“A girl like Rita?”
“Yes. She can look after herself, Steve. She won’t even stay with us long. It’s not as if she belongs here with us—one of the family.”
Rita came downstairs and they stopped talking.
She had on a green dress and a lot of lipstick and she hurried to the hall and got her overshoes and began to put them on. But as she was knotting the lace on l lie right overshoe she looked up as if their silence and the way they were watching her bothered her. With a sharp look at. Pauline she paused as if she suddenly understood what they had beer, saying about her.
“If you’re worrying about me it’s a mistake,” she said. “Kersh is all right when lie’s sober. It’s nothing. I’ll he back in an hour or t wo.”
Then she went out and they watched her get into the car with Kersh and the car turned out to the road. Suddenly it was worse for Steve than if he had gone out to Kersh himself and had been beaten up. It was worse because all the old humiliation was there without the enraged contempt.
It seemed to him that his father was watching him. Wherever he moved he was sure his father’s eyes were on him. An hour passed, then it was dinnertime, hut he could not eat. nor could he read after dinner. He found himself repeating, “It was mighty good of her, sure. But when Kersh gets some food in him he can be a nice guy. She knows it. She’s been around. It’s up to her now. And what’s it to me?” But the hours passed and he was waiting for her to return.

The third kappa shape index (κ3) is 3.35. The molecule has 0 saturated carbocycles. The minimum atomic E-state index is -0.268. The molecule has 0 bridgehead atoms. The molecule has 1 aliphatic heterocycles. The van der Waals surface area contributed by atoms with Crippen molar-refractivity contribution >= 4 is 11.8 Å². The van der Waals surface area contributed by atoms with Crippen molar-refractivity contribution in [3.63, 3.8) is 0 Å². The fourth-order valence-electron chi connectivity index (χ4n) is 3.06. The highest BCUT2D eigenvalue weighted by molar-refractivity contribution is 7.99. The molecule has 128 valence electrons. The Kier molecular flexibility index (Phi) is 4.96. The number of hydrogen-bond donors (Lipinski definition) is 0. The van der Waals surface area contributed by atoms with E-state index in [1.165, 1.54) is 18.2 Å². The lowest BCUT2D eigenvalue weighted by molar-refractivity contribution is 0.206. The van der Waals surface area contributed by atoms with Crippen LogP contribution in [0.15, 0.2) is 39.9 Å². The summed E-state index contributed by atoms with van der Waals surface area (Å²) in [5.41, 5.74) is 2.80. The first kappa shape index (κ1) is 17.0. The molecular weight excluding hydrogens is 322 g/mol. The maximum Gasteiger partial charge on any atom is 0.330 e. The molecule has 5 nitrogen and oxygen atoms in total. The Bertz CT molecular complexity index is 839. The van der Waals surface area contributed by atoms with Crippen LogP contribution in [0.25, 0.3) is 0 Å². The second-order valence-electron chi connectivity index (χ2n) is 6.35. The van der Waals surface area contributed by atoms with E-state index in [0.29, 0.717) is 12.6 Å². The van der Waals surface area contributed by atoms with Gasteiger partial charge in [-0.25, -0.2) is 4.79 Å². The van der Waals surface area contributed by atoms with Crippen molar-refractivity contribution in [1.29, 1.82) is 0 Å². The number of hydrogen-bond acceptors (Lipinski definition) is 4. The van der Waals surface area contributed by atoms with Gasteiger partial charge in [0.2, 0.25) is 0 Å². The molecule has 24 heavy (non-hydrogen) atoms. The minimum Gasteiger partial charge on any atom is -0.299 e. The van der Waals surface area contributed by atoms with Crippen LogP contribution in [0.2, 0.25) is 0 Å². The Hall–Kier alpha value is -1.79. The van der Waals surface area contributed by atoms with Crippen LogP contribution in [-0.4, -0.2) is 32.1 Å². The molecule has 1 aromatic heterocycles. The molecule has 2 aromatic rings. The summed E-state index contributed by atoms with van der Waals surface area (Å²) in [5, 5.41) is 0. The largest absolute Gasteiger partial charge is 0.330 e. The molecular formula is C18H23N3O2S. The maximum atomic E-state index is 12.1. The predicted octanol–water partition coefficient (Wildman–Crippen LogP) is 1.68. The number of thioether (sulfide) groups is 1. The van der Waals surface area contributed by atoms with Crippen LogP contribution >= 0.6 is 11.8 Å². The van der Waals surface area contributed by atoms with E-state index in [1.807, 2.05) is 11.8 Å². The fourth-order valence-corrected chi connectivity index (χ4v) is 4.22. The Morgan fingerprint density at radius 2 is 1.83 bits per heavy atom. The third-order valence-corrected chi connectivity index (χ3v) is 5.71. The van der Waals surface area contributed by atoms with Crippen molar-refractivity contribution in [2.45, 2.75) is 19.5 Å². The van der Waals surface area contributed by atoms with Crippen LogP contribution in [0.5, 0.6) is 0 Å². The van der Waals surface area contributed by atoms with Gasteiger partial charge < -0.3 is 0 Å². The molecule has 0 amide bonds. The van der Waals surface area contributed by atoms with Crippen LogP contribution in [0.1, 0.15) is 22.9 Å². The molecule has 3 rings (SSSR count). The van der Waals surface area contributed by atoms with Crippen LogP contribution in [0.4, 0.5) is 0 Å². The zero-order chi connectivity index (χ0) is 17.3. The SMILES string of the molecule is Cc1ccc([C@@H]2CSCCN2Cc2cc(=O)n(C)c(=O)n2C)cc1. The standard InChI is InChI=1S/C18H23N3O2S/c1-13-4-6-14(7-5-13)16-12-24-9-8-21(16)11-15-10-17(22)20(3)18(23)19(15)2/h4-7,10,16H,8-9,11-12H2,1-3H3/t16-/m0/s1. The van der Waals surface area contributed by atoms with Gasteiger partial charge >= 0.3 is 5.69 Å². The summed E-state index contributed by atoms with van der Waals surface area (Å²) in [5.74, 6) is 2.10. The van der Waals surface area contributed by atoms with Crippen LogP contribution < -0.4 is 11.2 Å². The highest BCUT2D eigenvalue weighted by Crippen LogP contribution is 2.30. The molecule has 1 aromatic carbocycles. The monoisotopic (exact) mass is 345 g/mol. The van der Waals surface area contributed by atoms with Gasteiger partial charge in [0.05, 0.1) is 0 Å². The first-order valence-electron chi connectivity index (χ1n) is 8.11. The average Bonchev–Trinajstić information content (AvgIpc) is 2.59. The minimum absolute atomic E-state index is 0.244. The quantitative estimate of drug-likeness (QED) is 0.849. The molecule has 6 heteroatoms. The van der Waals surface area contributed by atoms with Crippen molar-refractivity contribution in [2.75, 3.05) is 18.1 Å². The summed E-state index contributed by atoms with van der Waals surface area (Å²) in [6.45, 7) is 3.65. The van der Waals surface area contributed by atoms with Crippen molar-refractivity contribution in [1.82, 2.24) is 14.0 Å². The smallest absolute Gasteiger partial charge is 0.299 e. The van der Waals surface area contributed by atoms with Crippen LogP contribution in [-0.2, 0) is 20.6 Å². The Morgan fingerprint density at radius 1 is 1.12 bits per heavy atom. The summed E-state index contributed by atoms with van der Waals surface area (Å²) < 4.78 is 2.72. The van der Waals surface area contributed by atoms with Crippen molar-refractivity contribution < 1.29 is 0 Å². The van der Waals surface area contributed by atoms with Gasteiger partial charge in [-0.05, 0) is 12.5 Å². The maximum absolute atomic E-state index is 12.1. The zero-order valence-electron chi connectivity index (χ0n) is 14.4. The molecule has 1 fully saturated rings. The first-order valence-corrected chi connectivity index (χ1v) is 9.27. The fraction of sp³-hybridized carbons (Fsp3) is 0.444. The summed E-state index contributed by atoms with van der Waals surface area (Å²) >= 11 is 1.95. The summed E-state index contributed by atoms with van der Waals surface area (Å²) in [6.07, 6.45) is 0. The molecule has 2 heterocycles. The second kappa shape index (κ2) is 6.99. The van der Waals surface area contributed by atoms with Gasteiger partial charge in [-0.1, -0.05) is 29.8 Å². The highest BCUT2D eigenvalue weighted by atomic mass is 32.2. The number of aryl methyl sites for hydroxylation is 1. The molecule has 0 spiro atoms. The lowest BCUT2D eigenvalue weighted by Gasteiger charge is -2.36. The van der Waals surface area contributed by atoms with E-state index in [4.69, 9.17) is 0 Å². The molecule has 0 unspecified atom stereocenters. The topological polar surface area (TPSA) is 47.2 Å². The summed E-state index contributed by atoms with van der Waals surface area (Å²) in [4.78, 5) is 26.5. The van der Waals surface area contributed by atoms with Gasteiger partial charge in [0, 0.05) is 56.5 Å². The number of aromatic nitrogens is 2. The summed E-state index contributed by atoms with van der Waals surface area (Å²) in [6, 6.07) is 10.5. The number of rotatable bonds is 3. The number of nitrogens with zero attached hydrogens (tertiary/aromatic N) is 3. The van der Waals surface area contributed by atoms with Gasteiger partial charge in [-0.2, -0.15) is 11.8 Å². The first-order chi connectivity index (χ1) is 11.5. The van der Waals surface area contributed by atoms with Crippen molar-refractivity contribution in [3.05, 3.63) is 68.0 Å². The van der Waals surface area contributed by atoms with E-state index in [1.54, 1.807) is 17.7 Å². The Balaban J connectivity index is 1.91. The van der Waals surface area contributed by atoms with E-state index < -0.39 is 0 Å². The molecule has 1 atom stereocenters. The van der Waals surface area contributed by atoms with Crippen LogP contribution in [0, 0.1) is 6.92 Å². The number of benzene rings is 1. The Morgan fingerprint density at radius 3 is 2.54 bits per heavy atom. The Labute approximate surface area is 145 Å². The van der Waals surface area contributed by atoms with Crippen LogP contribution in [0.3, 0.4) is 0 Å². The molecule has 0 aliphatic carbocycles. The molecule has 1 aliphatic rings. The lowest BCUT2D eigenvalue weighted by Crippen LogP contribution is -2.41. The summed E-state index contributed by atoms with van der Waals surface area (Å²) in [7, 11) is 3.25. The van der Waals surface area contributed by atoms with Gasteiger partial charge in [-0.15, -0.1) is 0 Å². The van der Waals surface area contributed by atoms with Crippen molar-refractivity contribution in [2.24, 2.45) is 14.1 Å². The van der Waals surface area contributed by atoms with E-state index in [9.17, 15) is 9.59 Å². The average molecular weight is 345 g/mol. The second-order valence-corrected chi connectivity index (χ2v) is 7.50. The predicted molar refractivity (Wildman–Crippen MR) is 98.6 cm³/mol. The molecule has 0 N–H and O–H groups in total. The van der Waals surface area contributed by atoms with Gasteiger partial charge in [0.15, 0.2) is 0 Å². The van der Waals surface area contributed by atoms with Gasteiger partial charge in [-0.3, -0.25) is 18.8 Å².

He went up to his own room and stood by the window watching the road in the long lonely prairie twilight. His concern for her bewildered him. Gradually his bewilderment became contempt for himself.
WHEN the contempt became too strong to bear he began to get dressed in a slow, methodical fashion. He shaved himself carefully, he put on a clean white shirt and his good blue suit. He wanted to look like an important dignified man who didn’t belong in Kersh’s world. When he went downstairs where his father in the wheel chair was dozing by the fire he saw how the hot coals were throwing a fiery reflection on his father’s broad calm forehead and he frowned. He put on his overcoat and the expensive fur cap they had given him at Christ-
mas and went out and along the road to town, walking slowly.
In the night air there was a shining winter brightness and great height to the night with a sweep of yellow green and red northern lights across the sky. His feet crunched on the frozen snow. It sounded as if he had on squeaky new shoes. His nose began to tingle. A freight train moaned in the long night. Down the road shone the cluster of lights in the centre of the town and the houses now were closer together and he began to walk faster as if he had made a plan. But he had no plan at all.